Gene Kelly: A Pittsburgher in Hollywood
Before he brought a muscular new dancing style to Hollywood musicals, Gene Kelly was a Pitt economics major who supported himself by pumping gas, digging ditches, and teaching at his family’s dance studios.
After graduating with a BA from Pitt in 1933, Kelly continued teaching and performing, and he choreographed musicals at Oakland’s Pittsburgh Playhouse and downtown Pittsburgh’s Nixon Theater. He also enrolled in Pitt’s law school for a couple of months before dropping out to focus on his dance career.
He landed his first Broadway job in 1938 as a dancer in Leave It to Me and his first Hollywood acting role in 1942’s For Me and My Gal with Judy Garland.
In 1951 Kelly starred in An American in Paris, which won the Academy Award for Best Picture plus six other Oscars, including an honorary one for Kelly’s “extreme versatility as an actor, singer, director, and dancer, but specifically for his brilliant achievement in the art of choreography.” The following year he starred in, co-directed, and choreographed Singin' in the Rain, widely considered the best musical film ever made.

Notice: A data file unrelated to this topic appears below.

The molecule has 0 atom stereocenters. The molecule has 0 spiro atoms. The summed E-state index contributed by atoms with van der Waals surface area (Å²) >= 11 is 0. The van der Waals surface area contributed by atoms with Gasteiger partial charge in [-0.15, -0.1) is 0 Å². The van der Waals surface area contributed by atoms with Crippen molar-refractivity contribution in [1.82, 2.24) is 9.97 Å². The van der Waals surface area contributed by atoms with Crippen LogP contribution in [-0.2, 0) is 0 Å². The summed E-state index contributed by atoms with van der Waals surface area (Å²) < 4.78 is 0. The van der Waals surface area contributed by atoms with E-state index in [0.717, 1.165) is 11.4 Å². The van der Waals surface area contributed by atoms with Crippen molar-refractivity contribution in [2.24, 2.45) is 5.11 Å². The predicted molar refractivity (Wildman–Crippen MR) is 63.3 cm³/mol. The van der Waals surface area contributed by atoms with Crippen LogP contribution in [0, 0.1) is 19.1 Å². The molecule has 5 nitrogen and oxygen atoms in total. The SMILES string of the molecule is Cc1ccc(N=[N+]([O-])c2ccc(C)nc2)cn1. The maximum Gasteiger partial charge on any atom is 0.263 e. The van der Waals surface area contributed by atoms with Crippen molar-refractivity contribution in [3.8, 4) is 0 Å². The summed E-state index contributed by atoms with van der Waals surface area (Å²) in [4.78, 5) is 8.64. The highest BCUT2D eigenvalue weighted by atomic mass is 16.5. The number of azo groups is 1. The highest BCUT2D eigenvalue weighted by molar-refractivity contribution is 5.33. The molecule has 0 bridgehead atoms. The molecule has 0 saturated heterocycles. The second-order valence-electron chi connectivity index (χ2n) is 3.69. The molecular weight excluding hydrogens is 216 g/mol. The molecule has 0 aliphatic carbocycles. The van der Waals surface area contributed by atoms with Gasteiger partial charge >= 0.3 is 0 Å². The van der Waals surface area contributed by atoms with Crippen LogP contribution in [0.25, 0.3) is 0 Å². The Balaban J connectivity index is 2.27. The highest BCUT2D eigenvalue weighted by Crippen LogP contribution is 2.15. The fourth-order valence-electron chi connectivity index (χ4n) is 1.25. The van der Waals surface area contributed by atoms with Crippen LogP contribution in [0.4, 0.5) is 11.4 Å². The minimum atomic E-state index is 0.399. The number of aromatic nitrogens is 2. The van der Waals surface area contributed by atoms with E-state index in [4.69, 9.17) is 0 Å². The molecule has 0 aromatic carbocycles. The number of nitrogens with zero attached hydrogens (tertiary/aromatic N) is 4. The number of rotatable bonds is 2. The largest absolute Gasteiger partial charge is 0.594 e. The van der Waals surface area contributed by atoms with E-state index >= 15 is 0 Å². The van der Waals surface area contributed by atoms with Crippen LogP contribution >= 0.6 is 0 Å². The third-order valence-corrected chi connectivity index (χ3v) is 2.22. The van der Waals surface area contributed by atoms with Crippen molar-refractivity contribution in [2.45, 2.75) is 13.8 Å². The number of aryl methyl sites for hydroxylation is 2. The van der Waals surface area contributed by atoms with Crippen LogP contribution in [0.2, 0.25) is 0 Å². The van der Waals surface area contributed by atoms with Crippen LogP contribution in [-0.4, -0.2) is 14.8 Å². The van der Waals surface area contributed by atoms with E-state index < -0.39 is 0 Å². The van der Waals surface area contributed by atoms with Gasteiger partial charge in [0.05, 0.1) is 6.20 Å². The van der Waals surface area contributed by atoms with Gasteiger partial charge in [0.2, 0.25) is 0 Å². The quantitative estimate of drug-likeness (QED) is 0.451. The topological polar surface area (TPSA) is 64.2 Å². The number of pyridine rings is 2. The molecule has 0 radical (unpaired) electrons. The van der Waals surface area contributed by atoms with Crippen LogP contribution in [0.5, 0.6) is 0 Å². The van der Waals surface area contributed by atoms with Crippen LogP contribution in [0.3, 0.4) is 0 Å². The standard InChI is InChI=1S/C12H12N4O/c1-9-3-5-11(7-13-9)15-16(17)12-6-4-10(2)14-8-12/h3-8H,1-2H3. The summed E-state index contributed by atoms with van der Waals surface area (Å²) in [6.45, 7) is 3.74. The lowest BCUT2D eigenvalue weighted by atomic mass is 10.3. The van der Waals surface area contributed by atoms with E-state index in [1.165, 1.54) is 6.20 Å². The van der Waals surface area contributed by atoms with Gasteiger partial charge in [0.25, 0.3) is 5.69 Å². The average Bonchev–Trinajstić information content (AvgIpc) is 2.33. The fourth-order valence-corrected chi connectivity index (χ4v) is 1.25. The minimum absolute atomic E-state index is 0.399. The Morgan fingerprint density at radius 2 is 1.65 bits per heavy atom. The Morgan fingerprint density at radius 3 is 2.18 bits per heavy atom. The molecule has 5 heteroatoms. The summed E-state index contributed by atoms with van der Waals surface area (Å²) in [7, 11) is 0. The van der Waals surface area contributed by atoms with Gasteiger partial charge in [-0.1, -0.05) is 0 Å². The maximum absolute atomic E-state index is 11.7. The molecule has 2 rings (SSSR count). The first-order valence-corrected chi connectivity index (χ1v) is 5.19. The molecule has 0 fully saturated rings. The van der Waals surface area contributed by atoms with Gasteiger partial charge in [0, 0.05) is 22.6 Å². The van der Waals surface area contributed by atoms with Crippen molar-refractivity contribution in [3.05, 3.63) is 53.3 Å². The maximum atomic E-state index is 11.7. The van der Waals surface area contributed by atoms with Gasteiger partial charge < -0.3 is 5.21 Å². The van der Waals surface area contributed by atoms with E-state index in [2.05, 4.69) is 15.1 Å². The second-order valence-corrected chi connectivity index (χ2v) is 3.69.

A highly innovative perfectionist, Kelly successfully experimented with lighting, camera movement, and special effects. With his athletic moves and regular-guy looks, he was able to simultaneously democratize dance and introduce the previously elitist ballet form to mainstream musicals.
Unlike the elegant Fred Astaire, whom he revered and with whom he teamed in 1946’s Ziegfield Follies, Kelly eschewed top hat and tails. “As a Depression kid who went to school in very bad years, I didn’t want to move or act like a rich man,” he once said. “I wanted to dress in a pair of jeans. I wanted to dance like the man in the streets.”
In 1961, Pitt awarded Kelly an honorary Doctor of Fine Arts degree; 2012 marks the centennial of his birth in Pittsburgh’s Highland Park neighborhood.